“When [studios] get much bigger than the other guys, that’s when all these wacky rules come into place,” said Mr. Akin.
Most theatrical releases send about 55% of ticket sales back to studios, though the average split is about 60% on major hits. Hollywood makes more money on tickets sold in the U.S. than in overseas markets, where the split averages about 40%. Disney has deals with some exhibitors that give it less than 65% on “Last Jedi.”
Disney’s rules on “Star Wars” begin before tickets go on sale online, when the studio outlines presale terms to theaters in contracts that are individually watermarked to prevent exhibitors from leaking them. Previous “Star Wars” installments gave Disney 64% of ticket sales and included four-week holds, and other releases from the studio usually require theaters to commit to a minimum of two weeks of screenings.
But Disney’s 5% penalty for not meeting terms on “Last Jedi” is unusual. The charge will be implemented for various violations, including if a theater pulls even one “Star Wars” screening from its schedule or begins marketing the movie before Disney gives the OK, according to theater operators.
The four-week hold in a theater’s largest auditorium, meanwhile, has frustrated distribution executives at rival studios that also have major releases hitting theaters around Christmastime. Soon after the “Last Jedi” opens on Dec. 15, movies such as Sony Pictures Entertainment Inc.’s “Jumanji: Welcome to the Jungle” and Twentieth Century Fox’s “The Greatest Showman” will begin jockeying for screen times. Twentieth Century Fox’s owner, 21st Century Fox Inc., and Wall Street Journal parent News Corp share common ownership.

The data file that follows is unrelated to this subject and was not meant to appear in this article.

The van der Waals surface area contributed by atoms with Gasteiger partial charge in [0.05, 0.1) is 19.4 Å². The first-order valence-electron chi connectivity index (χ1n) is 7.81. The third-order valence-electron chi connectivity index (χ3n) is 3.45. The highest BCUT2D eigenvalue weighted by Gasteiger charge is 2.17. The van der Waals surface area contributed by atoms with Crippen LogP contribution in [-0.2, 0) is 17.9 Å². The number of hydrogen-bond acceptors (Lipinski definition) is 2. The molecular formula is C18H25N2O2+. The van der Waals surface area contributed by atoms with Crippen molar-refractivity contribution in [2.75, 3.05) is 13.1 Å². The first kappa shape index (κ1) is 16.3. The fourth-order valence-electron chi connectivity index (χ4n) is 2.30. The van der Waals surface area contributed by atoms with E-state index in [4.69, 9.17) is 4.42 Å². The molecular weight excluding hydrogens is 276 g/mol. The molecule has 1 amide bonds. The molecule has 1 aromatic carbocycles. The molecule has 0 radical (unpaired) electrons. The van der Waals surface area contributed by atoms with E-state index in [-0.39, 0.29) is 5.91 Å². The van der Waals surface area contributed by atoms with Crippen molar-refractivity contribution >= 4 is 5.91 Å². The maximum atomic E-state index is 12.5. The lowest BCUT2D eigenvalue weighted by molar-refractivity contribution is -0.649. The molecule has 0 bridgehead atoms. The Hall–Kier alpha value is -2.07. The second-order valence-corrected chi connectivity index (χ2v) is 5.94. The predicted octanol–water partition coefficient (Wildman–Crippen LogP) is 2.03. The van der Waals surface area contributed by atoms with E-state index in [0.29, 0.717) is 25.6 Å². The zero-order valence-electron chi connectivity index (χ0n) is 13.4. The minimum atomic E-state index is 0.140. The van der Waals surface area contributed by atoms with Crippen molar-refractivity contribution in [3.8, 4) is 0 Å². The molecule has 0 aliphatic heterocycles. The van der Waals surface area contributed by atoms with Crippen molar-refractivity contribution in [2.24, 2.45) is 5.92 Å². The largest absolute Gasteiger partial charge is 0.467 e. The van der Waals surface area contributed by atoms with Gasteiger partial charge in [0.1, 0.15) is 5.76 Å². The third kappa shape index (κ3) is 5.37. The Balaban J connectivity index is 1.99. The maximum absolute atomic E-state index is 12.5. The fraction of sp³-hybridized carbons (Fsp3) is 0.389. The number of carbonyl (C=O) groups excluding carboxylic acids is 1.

Of course, most exhibitors make more money on concession sales than box office, and a theater receiving 35% of ticket sales on a hit that grosses $700 million is in better shape than one receiving 50% on a $200 million movie.
Disney’s terms on “Last Jedi” kick in if the movie collects more than $500 million in the U.S. and Canada, which box-office prognosticators say is a near certainty. The studio’s first installment of the space opera, “The Force Awakens,” opened in December 2015 to $248 million and became the highest-grossing domestic movie of all time, collecting $937 million in 2015. “The Last Jedi,” which has Mark Hamill returning as Luke Skywalker, is expected to draw gargantuan crowds.
Exhibition executives have already promised impatient investors the movie would help balance out a summer full of duds. Adam Aron, chief executive of No. 1 exhibitor AMC Entertainment Holdings Inc., called “Last Jedi” a “gift from heaven” earlier this year.
Disney’s terms have annoyed theater owners before. In May 2015, a trade group representing theater owners took the rare step of sending Disney a letter outlining “an avalanche of complaints, concerns and fears” from its members over conditions imposed on theaters that wanted to show the studio’s “Avengers: Age of Ultron.”
On the “Avengers” movie, Disney tried to limit matinee discounts and issued a rule stating theaters must use a national-average ticket price when calculating the box-office split. Disney retreated from both rules following the trade group’s letter.